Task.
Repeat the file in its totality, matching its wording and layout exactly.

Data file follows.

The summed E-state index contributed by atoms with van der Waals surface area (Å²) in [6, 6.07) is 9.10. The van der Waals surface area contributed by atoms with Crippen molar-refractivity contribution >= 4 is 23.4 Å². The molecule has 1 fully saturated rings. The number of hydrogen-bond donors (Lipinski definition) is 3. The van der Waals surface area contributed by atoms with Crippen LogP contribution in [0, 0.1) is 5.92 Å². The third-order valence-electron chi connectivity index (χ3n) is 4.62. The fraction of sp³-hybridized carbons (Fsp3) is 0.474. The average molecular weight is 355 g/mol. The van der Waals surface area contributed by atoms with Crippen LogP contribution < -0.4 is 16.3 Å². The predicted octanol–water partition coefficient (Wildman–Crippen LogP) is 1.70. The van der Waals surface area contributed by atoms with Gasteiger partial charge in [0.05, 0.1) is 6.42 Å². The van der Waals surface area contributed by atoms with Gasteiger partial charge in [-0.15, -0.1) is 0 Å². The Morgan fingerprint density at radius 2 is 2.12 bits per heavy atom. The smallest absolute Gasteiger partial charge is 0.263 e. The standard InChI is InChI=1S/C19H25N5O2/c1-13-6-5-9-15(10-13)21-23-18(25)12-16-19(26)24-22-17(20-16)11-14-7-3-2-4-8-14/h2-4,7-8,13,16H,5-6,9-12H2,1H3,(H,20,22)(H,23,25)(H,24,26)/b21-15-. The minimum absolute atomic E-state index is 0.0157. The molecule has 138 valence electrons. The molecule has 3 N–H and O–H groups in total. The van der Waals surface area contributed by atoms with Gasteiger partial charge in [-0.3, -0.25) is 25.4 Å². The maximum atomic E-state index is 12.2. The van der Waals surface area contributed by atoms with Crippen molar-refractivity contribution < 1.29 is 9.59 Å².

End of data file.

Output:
The summed E-state index contributed by atoms with van der Waals surface area (Å²) in [6, 6.07) is 9.10. The van der Waals surface area contributed by atoms with Crippen molar-refractivity contribution >= 4 is 23.4 Å². The molecule has 1 fully saturated rings. The number of hydrogen-bond donors (Lipinski definition) is 3. The van der Waals surface area contributed by atoms with Crippen LogP contribution in [0, 0.1) is 5.92 Å². The third-order valence-electron chi connectivity index (χ3n) is 4.62. The fraction of sp³-hybridized carbons (Fsp3) is 0.474. The average molecular weight is 355 g/mol. The van der Waals surface area contributed by atoms with Crippen LogP contribution < -0.4 is 16.3 Å². The predicted octanol–water partition coefficient (Wildman–Crippen LogP) is 1.70. The van der Waals surface area contributed by atoms with Gasteiger partial charge in [0.05, 0.1) is 6.42 Å². The van der Waals surface area contributed by atoms with Gasteiger partial charge in [-0.15, -0.1) is 0 Å². The Morgan fingerprint density at radius 2 is 2.12 bits per heavy atom. The smallest absolute Gasteiger partial charge is 0.263 e. The standard InChI is InChI=1S/C19H25N5O2/c1-13-6-5-9-15(10-13)21-23-18(25)12-16-19(26)24-22-17(20-16)11-14-7-3-2-4-8-14/h2-4,7-8,13,16H,5-6,9-12H2,1H3,(H,20,22)(H,23,25)(H,24,26)/b21-15-. The minimum absolute atomic E-state index is 0.0157. The molecule has 138 valence electrons. The molecule has 3 N–H and O–H groups in total. The van der Waals surface area contributed by atoms with Gasteiger partial charge in [-0.3, -0.25) is 25.4 Å². The maximum atomic E-state index is 12.2. The van der Waals surface area contributed by atoms with Crippen molar-refractivity contribution < 1.29 is 9.59 Å².